Tulkarem and Qalqiliya, Mon 22.10.07, Morning
At the request of our guest, who is working on a piece about the privatized checkpoints, we began at Irtah, but got there late because of transportation problems.
All the laborers have already gone through, and we observed and conversed with families of inmates who were on their way to visit their relatives. According to the reports of the drivers and the few laborers who were still waiting for their employers, the checkpoint opened today at 4:30 and laborers started to get through at around 5:15, and that's good. But the complaints about long stays in the "rooms" and, thus, the delaying of other laborers and the loss of work time, remain constant.
Uriel interviewed some Palestinians and the Red Cross representative on site, who supervises inmate family visits, and then we went on to Anabta. (Because of shortage in time we skipped Ar-Ras today.)
There's a queue of 22 cars at the entrance to Anabta; it is unclear why that is, because, in effect, there's almost no inspection, and indeed, within ten minutes of our arrival the queue dissolves.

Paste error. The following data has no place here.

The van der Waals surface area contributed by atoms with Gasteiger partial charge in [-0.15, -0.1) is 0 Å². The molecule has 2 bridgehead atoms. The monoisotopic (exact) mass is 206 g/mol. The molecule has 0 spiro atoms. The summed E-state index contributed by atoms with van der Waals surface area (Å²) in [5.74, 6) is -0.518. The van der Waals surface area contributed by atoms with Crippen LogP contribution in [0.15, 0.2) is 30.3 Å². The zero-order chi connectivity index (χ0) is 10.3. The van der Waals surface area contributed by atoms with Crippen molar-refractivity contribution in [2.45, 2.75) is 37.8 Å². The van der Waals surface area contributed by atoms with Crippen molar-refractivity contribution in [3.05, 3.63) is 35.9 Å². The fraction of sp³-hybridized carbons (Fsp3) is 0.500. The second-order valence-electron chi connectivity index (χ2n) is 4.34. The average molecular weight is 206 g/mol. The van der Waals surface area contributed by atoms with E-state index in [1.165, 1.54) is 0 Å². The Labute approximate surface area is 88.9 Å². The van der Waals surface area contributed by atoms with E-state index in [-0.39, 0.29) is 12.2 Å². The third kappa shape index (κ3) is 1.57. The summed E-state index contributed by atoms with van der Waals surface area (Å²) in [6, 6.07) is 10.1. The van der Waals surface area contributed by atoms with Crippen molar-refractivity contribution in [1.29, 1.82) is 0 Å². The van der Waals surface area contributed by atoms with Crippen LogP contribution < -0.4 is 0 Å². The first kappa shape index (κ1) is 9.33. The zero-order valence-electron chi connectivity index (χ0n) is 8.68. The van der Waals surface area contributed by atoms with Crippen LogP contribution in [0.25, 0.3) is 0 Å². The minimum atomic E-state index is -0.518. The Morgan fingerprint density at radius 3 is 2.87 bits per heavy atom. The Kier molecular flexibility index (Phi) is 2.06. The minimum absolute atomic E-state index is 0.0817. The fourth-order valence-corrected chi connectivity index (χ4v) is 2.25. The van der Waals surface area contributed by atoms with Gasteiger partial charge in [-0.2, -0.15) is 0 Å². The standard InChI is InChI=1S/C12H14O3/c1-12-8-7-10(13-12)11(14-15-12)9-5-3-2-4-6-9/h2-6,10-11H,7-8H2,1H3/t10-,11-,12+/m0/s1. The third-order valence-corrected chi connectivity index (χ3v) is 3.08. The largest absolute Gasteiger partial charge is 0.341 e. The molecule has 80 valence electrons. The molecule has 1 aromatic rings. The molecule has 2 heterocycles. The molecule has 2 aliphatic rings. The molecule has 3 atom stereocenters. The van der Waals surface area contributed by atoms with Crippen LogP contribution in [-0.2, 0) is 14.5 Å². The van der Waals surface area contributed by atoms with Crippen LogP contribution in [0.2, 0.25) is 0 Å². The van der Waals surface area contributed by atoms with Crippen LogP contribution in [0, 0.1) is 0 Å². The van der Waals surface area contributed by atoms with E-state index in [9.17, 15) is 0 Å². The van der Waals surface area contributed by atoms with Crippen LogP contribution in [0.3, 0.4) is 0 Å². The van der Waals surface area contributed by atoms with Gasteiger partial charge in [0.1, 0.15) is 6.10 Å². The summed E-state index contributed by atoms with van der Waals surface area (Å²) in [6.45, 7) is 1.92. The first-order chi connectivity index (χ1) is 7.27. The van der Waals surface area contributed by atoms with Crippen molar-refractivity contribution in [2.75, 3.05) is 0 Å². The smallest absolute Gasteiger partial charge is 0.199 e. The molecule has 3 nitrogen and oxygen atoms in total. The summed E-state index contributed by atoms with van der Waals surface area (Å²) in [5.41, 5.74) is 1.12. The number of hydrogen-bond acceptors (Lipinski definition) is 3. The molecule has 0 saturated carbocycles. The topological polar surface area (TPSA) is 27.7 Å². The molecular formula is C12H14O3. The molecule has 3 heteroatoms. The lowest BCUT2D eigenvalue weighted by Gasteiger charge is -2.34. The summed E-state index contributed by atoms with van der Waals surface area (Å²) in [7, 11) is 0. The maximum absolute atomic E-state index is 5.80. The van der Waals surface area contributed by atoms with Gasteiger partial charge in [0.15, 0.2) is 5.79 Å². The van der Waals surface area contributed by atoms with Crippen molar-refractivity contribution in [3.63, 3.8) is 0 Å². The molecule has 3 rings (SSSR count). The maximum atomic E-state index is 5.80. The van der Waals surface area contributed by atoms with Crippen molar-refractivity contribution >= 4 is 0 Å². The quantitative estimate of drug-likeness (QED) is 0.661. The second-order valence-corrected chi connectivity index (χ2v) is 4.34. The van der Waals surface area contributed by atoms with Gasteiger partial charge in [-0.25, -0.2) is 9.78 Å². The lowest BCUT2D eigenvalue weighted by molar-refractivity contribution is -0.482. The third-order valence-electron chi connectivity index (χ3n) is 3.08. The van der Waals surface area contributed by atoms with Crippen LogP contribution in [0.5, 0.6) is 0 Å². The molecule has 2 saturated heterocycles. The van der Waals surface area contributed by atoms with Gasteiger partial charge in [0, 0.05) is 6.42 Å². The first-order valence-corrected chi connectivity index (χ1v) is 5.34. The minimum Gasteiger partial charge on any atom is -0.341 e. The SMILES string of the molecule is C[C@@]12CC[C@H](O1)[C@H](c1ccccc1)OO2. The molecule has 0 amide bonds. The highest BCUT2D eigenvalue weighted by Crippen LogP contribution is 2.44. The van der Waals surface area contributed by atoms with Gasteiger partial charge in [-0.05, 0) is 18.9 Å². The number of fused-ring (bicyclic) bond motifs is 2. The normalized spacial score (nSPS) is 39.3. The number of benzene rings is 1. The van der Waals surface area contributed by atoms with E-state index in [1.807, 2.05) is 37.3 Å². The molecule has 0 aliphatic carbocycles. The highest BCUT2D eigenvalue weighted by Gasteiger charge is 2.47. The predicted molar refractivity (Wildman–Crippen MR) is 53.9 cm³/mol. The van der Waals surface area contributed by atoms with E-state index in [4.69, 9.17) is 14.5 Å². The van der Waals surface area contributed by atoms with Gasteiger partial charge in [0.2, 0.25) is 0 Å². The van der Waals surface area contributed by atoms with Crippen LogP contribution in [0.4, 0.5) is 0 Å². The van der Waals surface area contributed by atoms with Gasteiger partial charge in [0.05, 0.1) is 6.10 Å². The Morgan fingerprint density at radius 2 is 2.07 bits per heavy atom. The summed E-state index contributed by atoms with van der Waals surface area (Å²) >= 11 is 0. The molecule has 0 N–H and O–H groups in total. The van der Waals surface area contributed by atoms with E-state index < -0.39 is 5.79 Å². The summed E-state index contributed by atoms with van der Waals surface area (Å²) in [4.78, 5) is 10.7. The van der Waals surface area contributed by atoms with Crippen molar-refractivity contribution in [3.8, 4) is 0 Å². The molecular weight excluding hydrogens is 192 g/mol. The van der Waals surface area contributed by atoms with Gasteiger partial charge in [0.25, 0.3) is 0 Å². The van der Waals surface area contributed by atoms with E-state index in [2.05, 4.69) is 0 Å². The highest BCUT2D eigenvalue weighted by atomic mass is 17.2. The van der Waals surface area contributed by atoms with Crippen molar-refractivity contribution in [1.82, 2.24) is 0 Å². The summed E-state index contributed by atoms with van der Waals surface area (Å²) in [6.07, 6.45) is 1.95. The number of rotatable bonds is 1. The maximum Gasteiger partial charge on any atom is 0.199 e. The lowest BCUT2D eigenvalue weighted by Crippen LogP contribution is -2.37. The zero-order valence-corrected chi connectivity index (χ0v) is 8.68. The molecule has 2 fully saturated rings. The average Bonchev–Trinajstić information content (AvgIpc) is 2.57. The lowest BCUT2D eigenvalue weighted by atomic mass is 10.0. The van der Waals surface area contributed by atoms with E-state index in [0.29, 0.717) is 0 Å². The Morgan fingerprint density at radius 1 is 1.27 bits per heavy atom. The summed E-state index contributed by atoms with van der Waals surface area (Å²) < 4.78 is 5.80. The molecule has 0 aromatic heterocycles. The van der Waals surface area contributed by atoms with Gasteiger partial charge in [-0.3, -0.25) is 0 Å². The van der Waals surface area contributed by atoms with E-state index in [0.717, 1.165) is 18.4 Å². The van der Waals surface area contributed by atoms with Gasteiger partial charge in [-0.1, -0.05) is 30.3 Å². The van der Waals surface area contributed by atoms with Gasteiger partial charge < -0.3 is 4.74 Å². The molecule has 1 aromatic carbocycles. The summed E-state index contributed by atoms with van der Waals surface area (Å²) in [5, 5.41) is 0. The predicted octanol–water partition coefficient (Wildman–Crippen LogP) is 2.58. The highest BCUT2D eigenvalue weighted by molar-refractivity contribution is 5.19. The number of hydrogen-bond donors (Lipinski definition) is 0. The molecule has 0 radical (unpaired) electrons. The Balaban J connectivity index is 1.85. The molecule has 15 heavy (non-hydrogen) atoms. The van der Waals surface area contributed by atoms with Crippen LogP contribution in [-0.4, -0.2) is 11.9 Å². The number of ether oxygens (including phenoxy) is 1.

At the exit from Tulkarm there's a queue of around 15 cars. The soldiers take a break between one hand motion and the next, and so a queue is forming. Also, there's an unending stream of cars leaving Tulkarm and that's why there are around 15 cars at all times.
A family is picking olives between the road and the hill where the settlement Einav sits. Another family is picking olives near the checkpoint, and they call us over, and after mutual greetings they ask whether we could help. The families are from the village of Ramin and one brother is from Israel. They arranged with the checkpoint commander to come pick olives on their land, which stretches all the way to the settlement's fence; but when they approached the fence, some settlers came out, and threatened them and drove them away. When they went back to the checkpoint, the checkpoint commander said that he can't spare soldiers from the checkpoint to protect them. I gave them the phone number of the army hotline as a procedural step, but more to the point I consulted with Tami and with her consent established contact between them.
9:10 the taxi problem is solved and the coffee vendor walks around with the coffee pot. We leave for Beit Iba.